The Truth About Pit Bulls: Part 1
A discussion about Pit Bulls and breed specific legislation recently erupted on this blog in response to my post about two pieces of dog-friendly legislation passed this year in Colorado. I’ve written before about the inanity of breed specific legislation so I don’t want to go into that again, but I thought I’d take the opportunity to go in depth about one of my favorite breeds of dogs (which is saying something since I’m a mutt person at heart). I hope the information will help this misunderstood breed get the positive recognition it deserves.
First I need to define what a Pit Bull is since, technically, no such breed exists. The United Kennel Club and American Dog Breeders Association recognize American Pit Bull Terriers, while the American Kennel Club registers American Staffordshire Terriers or Staffordshire Bull Terriers. All three of these breeds tend to be referred to as Pit Bulls, often to their owners’ consternation.
Every variety of dog has its own distinctive characteristics, and the Pit Bull is no exception. These traits are not only limited to a dog’s outward appearances but also involve the way in which individuals see and react to everything in their environment. While it is true that different types of dogs share much in common, generation after generation of selective mating certainly leaves its mark upon a breed. Knowing what makes a Pit Bull special is essential to appreciating these often misunderstood dogs.
Ask a knowledgeable Pit Bull enthusiast to describe the dogs, and you will likely hear what, on the surface at least, seems like a paradox. On the one hand, Pit Bulls can be confident, fearless, tenacious, brave, and yes it has to be said, sometimes aggressive, particularly towards other animals. On the other hand, you are just as likely to learn that these dogs are often playful, eager to please, good with kids, intelligent, loyal, devoted, and oftentimes just plain goofy. How can these apparent contradictions all apply?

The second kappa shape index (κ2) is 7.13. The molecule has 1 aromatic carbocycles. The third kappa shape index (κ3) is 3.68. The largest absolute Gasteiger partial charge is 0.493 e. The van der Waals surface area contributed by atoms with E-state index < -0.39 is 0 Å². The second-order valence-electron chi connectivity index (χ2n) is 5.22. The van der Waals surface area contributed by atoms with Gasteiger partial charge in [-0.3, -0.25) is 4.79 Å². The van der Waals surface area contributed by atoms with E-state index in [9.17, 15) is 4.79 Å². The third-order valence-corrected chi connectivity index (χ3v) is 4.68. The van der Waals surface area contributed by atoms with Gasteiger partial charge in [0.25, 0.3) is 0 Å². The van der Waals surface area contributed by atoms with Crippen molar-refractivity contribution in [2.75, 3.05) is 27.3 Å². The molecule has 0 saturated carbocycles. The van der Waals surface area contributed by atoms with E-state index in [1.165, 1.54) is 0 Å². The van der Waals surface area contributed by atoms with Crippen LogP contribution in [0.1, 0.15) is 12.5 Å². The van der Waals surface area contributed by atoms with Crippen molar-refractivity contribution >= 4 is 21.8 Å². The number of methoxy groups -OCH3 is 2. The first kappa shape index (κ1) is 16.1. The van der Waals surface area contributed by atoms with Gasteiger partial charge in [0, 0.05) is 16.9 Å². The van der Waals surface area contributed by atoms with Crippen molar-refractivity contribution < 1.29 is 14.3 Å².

To understand the Pit Bull personality, one has to look back at its history. When these dogs were being bred to fight in the ring, no trait was more sought-after than “gameness.” A dog that was game was not necessarily a frequent winner or even a particularly effective fighter, but he never gave up. No matter if he was injured or hopelessly over-matched, a game dog would continue to fight until the fight was over, one way or the other. Dogs that were game were chosen for breeding and passed this trait on to the next generation. Dogs that had more of a “this just ain’t worth the effort” attitude were not bred.
Many generations later, modern Pit Bulls still display the tenacity of their ancestors. Gameness can be an incredibly valuable asset in a search and rescue dog or in a weight-pulling contest, but it can also make Pit Bulls difficult to distract and sometimes a bit stubborn. In either case, gameness is one of the characteristics that makes a Pit Bull a Pit Bull.
Gameness should not be confused with aggressiveness, but it can’t be ignored that mating decisions made with an eye towards developing an animal that could win in a fight created a breed with a tendency towards interdog aggression. This in no way means that an individual Pit Bull is likely to be involved in an attack. With proper socialization and training most Pit Bulls can safely interact with other well-mannered dogs, but to ignore the fact that the breed was developed to fight is irresponsible. Pit Bull owners must take special responsibility for preventing fights between dogs.
Dr. Jennifer Coates